I removed the chicken to a plate, then add the chopped garlic and shallots to the pan. I cooked them lightly on low heat until translucent.
Then I poured the wine in the pan, raised the heat, and allowed it to boil for bit. In the meantime, I scrapped up the browned pieces from the bottom of the pan. Once the alcohol burned off, I added chicken stock and the thyme to the pan. I brought that up to a boil as well.
Now I added the chicken back into the pan making sure every single piece was somehow nuzzled into the sauce. I covered the pot and let it simmer for about a 1/2 hour.
The chicken should be fully cooked through at this point.
Remove the chicken again, remove the thyme stems, take the pan off the heat, then add the mustard cream sauce. Stir until well mixed. Afterward, I put the chicken back in the sauce to evenly coat every piece.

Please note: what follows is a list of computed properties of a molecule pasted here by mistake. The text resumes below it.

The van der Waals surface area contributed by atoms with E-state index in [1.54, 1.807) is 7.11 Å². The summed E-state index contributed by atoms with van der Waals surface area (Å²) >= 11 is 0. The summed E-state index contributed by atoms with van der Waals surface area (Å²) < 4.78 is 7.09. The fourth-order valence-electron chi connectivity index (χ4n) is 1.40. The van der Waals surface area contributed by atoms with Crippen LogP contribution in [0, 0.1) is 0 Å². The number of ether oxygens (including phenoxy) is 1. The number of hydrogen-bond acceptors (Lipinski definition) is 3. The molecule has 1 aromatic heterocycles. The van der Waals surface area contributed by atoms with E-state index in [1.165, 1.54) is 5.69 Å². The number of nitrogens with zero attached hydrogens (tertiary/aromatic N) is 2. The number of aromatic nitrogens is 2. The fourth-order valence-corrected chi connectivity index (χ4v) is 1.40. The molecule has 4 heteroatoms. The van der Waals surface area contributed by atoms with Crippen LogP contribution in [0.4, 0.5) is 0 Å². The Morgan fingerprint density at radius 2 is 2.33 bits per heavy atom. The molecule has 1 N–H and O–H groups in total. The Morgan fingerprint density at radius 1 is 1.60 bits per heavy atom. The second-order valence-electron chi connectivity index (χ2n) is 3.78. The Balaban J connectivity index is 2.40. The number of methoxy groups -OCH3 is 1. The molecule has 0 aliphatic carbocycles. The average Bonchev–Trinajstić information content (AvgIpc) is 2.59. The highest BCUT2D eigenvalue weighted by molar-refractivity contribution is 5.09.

As I let the chicken marinate in the sauce, I worked on the other components of this week's lunch. In this bowl, I chopped up half a red onion and 1 small bunch of flat leaf Italian parsley.
I boiled some chicken stock, water, and oil in a separate pot. Then I added some Israeli couscous. I let it simmer while covered for a few minutes until it's soft yet still retains a nice bounce.
I immediately tossed the couscous into the bowl of veggies and added some more oil to prevent it from sticking. To that, I added some roughly chopped reconstituted dry sour cherries. Mix well again. Season to taste.
For my salad, I used some red beets which I roasted in the oven at 375 degrees for about 45 minutes. They became really soft and delicious. To peel the skins off, I took a spoon and scraped the soft skins. It should come off very easily. Be wary of the staining that may occur on your cutting board and your hands.
And so my lunch is the dijon chicken with a side of the sour cherry couscous, and beet and goat cheese salad.